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A month after launching its first product, Humane’s co-founders have reportedly put their well-funded startup on the market. While even the firm’s biggest cheerleaders didn’t expect the Ai Pin to change the world in such a short timeframe, few of its many detractors expected things to go so sideways, so quickly.

Humane’s biggest competitor, the Rabbit R1, didn’t fare much better. Shortly after launch, the generative AI-fueled handheld was savaged by critics. The most salient critique of the “half-baked” device was that it could been an app, rather than a $200 piece of hardware.

The excitement ahead of both devices’ launch is proof-positive that there is interest in a new form factor that leverages LLMs (large language models) in a way that is genuinely useful in our daily lives. At the moment, however, it’s safe to stay that no one has yet stuck the landing.

Iyo represents a third form factor in the push to deliver standalone generative AI devices. Unlike Humane, which attempted to introduce a wholly new form factor by way of a lapel pin, Iyo is building its technology into an already wildly successful category: the Bluetooth earbud.

When the Iyo One launches this winter, the company will be able to build on several years of consumer education around the integration of assistants like Alexa and Siri into headphones. The leap from that to more sophisticated LLM-based models is far shorter than one like the Ai Pin, which requires a fundamental rethink of how we interact with our devices.

Much like Humane and Rabbit, Iyo’s founding predates the current AI hype cycle. The company traces its history all the way back to the before times of 2019.

“I saw all these people I knew in AI, three different research orgs inside Google, all the external people, OpenAI and others all making this incredible progress with these language models, all independently,” founder and CEO Jason Rugolo told TechCrunch. “I realize it’s algebra and data, and no one has a corner on either of those things. I saw that the foundational models were going to proliferate and become a commodity — very controversial in 2019.”

Whereas Humane was able to drum up a good bit of interest reliant on its founders’ time at Apple, Iyo was actually formed inside Google. The firm was incubated inside the Alphabet X “moonshot factory” that gave rise to projects like Glass and Project Loon. Iyo was spun off in 2021. Unlike X graduates Waymo, Wing and Intrinsic, however, the company does not operate as a subsidiary. Instead, Alphabet served as Iyo’s first investor. As Rugolo is quick to point, the search giant does not occupy a seat on the company’s board.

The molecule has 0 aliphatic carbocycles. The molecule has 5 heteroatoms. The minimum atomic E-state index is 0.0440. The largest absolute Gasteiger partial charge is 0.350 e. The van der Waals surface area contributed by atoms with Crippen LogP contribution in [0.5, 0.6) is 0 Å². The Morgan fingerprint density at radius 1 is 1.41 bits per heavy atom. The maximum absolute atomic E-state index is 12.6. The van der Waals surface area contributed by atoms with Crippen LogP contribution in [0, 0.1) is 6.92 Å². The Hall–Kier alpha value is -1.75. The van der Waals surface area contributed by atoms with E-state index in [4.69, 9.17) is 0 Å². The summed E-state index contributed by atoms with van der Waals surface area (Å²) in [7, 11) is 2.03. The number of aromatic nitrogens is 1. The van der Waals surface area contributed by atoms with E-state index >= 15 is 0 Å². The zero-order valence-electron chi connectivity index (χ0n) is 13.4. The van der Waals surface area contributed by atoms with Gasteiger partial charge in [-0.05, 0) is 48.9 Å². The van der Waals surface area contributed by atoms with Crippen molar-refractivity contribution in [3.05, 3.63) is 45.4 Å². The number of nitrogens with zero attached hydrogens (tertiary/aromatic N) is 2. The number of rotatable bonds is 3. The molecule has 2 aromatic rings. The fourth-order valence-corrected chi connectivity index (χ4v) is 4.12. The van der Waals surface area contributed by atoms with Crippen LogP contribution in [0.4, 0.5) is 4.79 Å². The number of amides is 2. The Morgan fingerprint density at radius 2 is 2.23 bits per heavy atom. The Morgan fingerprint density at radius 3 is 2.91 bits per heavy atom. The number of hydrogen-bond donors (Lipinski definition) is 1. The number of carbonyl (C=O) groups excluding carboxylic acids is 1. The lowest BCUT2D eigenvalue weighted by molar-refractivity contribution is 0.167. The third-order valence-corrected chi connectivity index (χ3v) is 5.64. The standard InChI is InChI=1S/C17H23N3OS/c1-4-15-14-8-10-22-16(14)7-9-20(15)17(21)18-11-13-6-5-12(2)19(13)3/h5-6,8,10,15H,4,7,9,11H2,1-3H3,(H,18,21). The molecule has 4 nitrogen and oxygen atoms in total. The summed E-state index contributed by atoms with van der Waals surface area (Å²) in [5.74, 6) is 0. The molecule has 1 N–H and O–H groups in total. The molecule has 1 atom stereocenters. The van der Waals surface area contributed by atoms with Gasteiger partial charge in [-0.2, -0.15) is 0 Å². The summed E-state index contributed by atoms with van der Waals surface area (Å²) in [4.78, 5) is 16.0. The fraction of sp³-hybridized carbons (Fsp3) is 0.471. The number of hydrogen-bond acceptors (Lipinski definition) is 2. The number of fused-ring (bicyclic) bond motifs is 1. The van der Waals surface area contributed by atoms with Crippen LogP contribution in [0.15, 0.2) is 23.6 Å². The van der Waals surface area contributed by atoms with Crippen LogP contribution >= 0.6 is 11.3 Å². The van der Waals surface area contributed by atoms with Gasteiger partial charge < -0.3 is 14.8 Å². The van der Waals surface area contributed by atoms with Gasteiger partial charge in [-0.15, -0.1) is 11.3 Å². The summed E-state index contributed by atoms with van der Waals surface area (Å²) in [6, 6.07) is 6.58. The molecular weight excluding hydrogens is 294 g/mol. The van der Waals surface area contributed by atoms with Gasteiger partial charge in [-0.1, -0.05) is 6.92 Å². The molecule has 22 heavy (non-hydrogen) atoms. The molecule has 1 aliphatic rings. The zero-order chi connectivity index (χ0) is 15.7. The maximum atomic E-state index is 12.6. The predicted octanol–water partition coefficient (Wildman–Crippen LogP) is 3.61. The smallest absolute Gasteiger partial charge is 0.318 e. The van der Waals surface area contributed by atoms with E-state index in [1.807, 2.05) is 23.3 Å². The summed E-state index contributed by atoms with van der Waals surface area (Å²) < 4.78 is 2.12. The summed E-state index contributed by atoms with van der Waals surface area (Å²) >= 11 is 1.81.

Yes, there was an Iyo TED Talk. Image Credits: TED
Image Credits: Iyo

Another important advantage is that contrary to its name, the One won’t be Iyo’s first product. You can currently go to the firm’s site and purchase a different — but related — audio device. The $1,650 Vad Pro is effectively a sophisticated in-ear studio reference monitor. The device sports a similar rounded form factor to the One, along with head-tracking, but Iyo’s first commercially available device is wired.

“If you’re building in a digital audio workstation like Logic Pro,” says Rugolo, “it’s paired with a piece of software we wrote that applies our virtualization technology.” This is designed to help engineers create spatial audio mixes.

The Vad Pro speak to another important element of the Iyo One pitch: They’re designed to be, above all, a premium set of headphones. Unlike the Ai Pin and R1, which offer no value outside their AI capabilities, the Iyo One can also simply function as a good pair of headphones.

The headphones are noticeably larger that standard Bluetooth earbuds. That’s due, in part, to the inclusion of a significantly larger battery, which Rugolo says can get up to 16 hours on a charge when paired with a phone in Bluetooth mode. If you’re using the One in cellular mode without a tethered handset, on the other hand, that number shrinks considerably to around an hour and a half.

Cost is a concern, as well. While the Iyo One will cost a fraction of the Vad Pro, it’s still cheap at $599 for the Wi-Fi model and $699 for the cellular version. The latter puts it at the same price point as the Ai Pin and hundreds of dollars more than the R1. That’s well out of the average consumer’s range for buying a piece of hardware just to mess around with. Unlike the Ai Pin, however, the Iyo One will not require a monthly subscription fee.

The Vad Pro. Image Credits: Iyo

“That kind of model is really something that comes from venture,” Rugolo said. “They try to drive the companies hard to get people locked in. I don’t like that model. It’s not the best for customers.” The cellular version will, however, require users to sign up for a plan with their carriers. That’s just standard practice.

As Nura’s eventual acquisition by Denon demonstrated, the Bluetooth earbud category is hard for a startup, regardless of how novel the underlying technology might be. Companies are competing with the industry’s biggest names on one end, including Apple, Samsung and Google. On the other, you’ve got pairs often designed by Chinese manufacturers that can be had for as little as $10 new.

Rugolo thinks, however, that the earbuds will provide value from day one. The Ai Pin and R1 have struggled to say the same.

“I think the key is delivering value immediately, right out of the box, focusing on the features you’re going to ship with,” the Iyo founder said. “We believe this is a platform, and we think there are going to be millions of what we call ‘Audio-First Apps,’ these AU apps. But people don’t buy platforms. They buy products that do super useful stuff for them. So, just on the sound isolation, the comfort, the music quality alone, we think there’s a very large market for these devices.”


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